DENVER — Voters in the latest Denver election narrowed down the choices for mayor, chose City Council members, and decided the fate of the former Park Hill Golf Course.
The result of Referred Question 2O will determine whether the land must stay a golf course or whether it can be developed by Westside Investment Partners, the investment group that bought it more than three years ago.
As of 5 p.m. Wednesday, just under 60% of counted ballots were against developing the land.
Here's a look at the latest results:
The "No on 2O" campaign declared victory late Tuesday night, drawing cheers from inside the watch party.
"The people have spoken," said the campaign's treasurer, Harry Doby.
Doby and the crowd expressed excitement, believing that a park could now be in the future of the golf course's use. However, the path to that actually happening remains unclear.
Despite the overwhelming "no" vote, Westside Investment Partners still owns the land after buying the property more than three years ago. A spokesperson with Denver's Community Planning and Development Department explained in an email to 9NEWS that 2O did not pass and the conservation easement was not lifted.
"As such, the use of the land is limited by what the conservation easement says, which is that it is limited to an 18-hole golf course," the email read in part.
While Kenneth Ho, principal of Westside Investment Partners, said they would honor the vote and mandates required by the outcome, a spokesperson declined to comment Wednesday when asked other questions, including if Westside plans to sell the property.
Because the vote is currently swaying in the direction of "no," more information on what happens next can be read below.
What happens if voters say no?
Based on the current conservation easement that requires the land to be an 18-hole golf course, as well as a 2019 settlement agreement between the city and Westside, the land would have to be restored to a golf course.
A no vote does not mean that it would be 155 acres of open space without development. A no vote means that a private investment group still owns the land, which currently, must be a golf course.
Westword reported Tuesday that a no vote could mean a TopGolf could be coming next to the golf course.
"Westside would not exclude consideration of any allowable use under the easement and that would allow a TopGolf-like use,” Rigler said.
"We have the opportunity to make it a park simply because the business case for running a golf course has never made any sense,” said Harry Doby, treasurer for the No on 2O campaign.
Doby’s side wants the golf course to become a park. However, the 2019 settlement agreement between the city and Westside calls for it to be restored to a golf course.
"They are obligated to restore it -- restore to a full regulation 130-acre, 18-hole golf course. That's their only option,” Doby said.
He is under the belief that the city – under a new mayor and city council, could buy the land for $5 million and keep it as open space.
"It's really just a matter of will the mayor and the city council agree to the bargain of a lifetime and pick up this land as a public park,” Doby said.
Westside has spent much more than $5 million on land that is yet to be developed, so selling it for $5 million is unlikely.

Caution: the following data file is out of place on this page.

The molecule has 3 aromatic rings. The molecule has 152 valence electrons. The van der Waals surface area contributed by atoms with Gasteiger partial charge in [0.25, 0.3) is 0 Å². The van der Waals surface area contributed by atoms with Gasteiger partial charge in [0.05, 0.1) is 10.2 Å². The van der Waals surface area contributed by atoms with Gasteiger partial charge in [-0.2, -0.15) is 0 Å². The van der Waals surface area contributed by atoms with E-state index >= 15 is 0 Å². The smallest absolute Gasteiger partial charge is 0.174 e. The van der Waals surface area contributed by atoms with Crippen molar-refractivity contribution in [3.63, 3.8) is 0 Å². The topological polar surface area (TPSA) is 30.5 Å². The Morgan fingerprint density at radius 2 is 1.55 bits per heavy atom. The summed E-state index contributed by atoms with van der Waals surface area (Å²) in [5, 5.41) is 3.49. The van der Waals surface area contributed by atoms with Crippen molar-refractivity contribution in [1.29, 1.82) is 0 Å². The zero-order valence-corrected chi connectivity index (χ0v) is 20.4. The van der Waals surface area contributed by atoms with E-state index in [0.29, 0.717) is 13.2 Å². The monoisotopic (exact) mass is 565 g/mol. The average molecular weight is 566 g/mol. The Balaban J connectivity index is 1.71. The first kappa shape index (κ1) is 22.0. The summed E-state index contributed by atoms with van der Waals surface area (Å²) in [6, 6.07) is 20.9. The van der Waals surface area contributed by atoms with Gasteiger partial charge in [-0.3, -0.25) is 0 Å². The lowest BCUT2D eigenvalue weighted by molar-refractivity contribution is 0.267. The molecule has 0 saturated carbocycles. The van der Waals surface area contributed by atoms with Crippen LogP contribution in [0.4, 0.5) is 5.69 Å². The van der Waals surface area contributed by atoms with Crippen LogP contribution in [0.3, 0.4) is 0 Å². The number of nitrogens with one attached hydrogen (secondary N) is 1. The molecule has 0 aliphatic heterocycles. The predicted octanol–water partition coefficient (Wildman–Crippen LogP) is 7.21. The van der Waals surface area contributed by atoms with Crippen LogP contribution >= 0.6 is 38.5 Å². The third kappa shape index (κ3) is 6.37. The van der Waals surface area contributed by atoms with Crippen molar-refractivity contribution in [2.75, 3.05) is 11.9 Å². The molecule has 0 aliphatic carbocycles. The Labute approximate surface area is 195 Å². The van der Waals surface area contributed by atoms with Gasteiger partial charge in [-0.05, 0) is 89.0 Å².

What is guaranteed if 2O passes or fails? And what is just hopeful thinking?
There is already an agreement in writing between Westside and the city of Denver (Development Agreement). Here is a summary of that agreement. There is also another agreement between Westside and several community groups (Community Benefits Agreement).
They both contain similar requirements, but the Community Benefits Agreement has some financial-based incentives that the city is not requiring.
The agreements call for a large park with 80 acres on the east side of the development given to the city, with another 20 acres, at minimum, included for open space.
The west side of the land, closest to Colorado Boulevard, will include housing and businesses.
In between the two would include more residential.
The areas would be zoned differently, with buildings as tall as five, eight, and 12 stories.
Both agreements spell out the affordable housing that must be built on the 155 acres.
At least 25% of the homes built must be “income-restricted units.” Income-restricted is based on area median income levels.
There must be no fewer than 300 for-sale income-restricted units, with at least 100 having three or more bedrooms.
For those who are extremely low-income, which means a single person making less than $25,000 and a family of six making less than $41,000, there would be at least 40 homes.
The income-restricted for-sale units would be income-restricted permanently. The rental units are required to be income-restricted for 99 years.
The Community Benefits Agreement calls for a property tax fund to cover property tax increases for residents within a half-mile for eight years.
It also includes a requirement that 12,000 square feet (or 10% -- whichever is greater) of commercial space be offered at below-market rent.
There is also a provision that a grocery store parcel be set aside and offered rent-free for 10 years.
There is no promise of a grocery store, just that if one is included, it could have the use of rent-free land.
The Community Benefits Agreement Implementation Committee would be consulted regarding which grocery store, if one is picked.
"It's an agreement that runs with the land, meaning that if Westside ever decides to sell that land to any other developer, those commitments still exist,” said Bill Rigler, spokesman for Yes on 2O.
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